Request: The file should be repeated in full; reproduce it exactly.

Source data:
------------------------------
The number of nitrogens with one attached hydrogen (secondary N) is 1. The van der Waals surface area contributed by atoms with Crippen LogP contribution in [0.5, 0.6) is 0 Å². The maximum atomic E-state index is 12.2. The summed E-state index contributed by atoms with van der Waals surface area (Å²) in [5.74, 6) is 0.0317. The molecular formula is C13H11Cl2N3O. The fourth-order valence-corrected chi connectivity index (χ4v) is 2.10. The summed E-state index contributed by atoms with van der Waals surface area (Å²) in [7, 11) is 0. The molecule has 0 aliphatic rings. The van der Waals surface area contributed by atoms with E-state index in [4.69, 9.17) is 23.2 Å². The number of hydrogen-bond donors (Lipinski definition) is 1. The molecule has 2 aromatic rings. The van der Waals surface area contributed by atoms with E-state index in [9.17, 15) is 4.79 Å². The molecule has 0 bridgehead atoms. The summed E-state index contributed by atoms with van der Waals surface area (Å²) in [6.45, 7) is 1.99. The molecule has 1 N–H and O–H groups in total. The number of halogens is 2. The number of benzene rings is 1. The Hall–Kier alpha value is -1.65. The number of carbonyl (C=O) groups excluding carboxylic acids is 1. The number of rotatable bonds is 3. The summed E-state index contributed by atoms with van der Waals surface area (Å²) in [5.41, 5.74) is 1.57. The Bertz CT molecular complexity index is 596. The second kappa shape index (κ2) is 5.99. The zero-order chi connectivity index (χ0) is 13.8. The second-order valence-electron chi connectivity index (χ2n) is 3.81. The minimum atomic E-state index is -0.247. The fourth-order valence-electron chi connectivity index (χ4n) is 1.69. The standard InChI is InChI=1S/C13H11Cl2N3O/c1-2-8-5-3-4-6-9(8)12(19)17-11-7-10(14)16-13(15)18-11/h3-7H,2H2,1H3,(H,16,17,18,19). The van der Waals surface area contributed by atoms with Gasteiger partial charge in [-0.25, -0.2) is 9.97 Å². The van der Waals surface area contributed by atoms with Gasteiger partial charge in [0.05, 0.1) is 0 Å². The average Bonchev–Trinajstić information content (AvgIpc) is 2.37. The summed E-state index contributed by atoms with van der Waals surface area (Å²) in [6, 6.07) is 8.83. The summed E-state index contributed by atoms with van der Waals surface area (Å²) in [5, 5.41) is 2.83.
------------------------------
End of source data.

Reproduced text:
The number of nitrogens with one attached hydrogen (secondary N) is 1. The van der Waals surface area contributed by atoms with Crippen LogP contribution in [0.5, 0.6) is 0 Å². The maximum atomic E-state index is 12.2. The summed E-state index contributed by atoms with van der Waals surface area (Å²) in [5.74, 6) is 0.0317. The molecular formula is C13H11Cl2N3O. The fourth-order valence-corrected chi connectivity index (χ4v) is 2.10. The summed E-state index contributed by atoms with van der Waals surface area (Å²) in [7, 11) is 0. The molecule has 0 aliphatic rings. The van der Waals surface area contributed by atoms with E-state index in [4.69, 9.17) is 23.2 Å². The number of hydrogen-bond donors (Lipinski definition) is 1. The molecule has 2 aromatic rings. The van der Waals surface area contributed by atoms with E-state index in [9.17, 15) is 4.79 Å². The molecule has 0 bridgehead atoms. The summed E-state index contributed by atoms with van der Waals surface area (Å²) in [6.45, 7) is 1.99. The molecule has 1 N–H and O–H groups in total. The number of halogens is 2. The number of benzene rings is 1. The Hall–Kier alpha value is -1.65. The number of carbonyl (C=O) groups excluding carboxylic acids is 1. The number of rotatable bonds is 3. The summed E-state index contributed by atoms with van der Waals surface area (Å²) in [5.41, 5.74) is 1.57. The Bertz CT molecular complexity index is 596. The second kappa shape index (κ2) is 5.99. The zero-order chi connectivity index (χ0) is 13.8. The second-order valence-electron chi connectivity index (χ2n) is 3.81. The minimum atomic E-state index is -0.247. The fourth-order valence-electron chi connectivity index (χ4n) is 1.69. The standard InChI is InChI=1S/C13H11Cl2N3O/c1-2-8-5-3-4-6-9(8)12(19)17-11-7-10(14)16-13(15)18-11/h3-7H,2H2,1H3,(H,16,17,18,19). The van der Waals surface area contributed by atoms with Gasteiger partial charge in [-0.25, -0.2) is 9.97 Å². The van der Waals surface area contributed by atoms with Gasteiger partial charge in [0.05, 0.1) is 0 Å². The average Bonchev–Trinajstić information content (AvgIpc) is 2.37. The summed E-state index contributed by atoms with van der Waals surface area (Å²) in [6, 6.07) is 8.83. The summed E-state index contributed by atoms with van der Waals surface area (Å²) in [5, 5.41) is 2.83.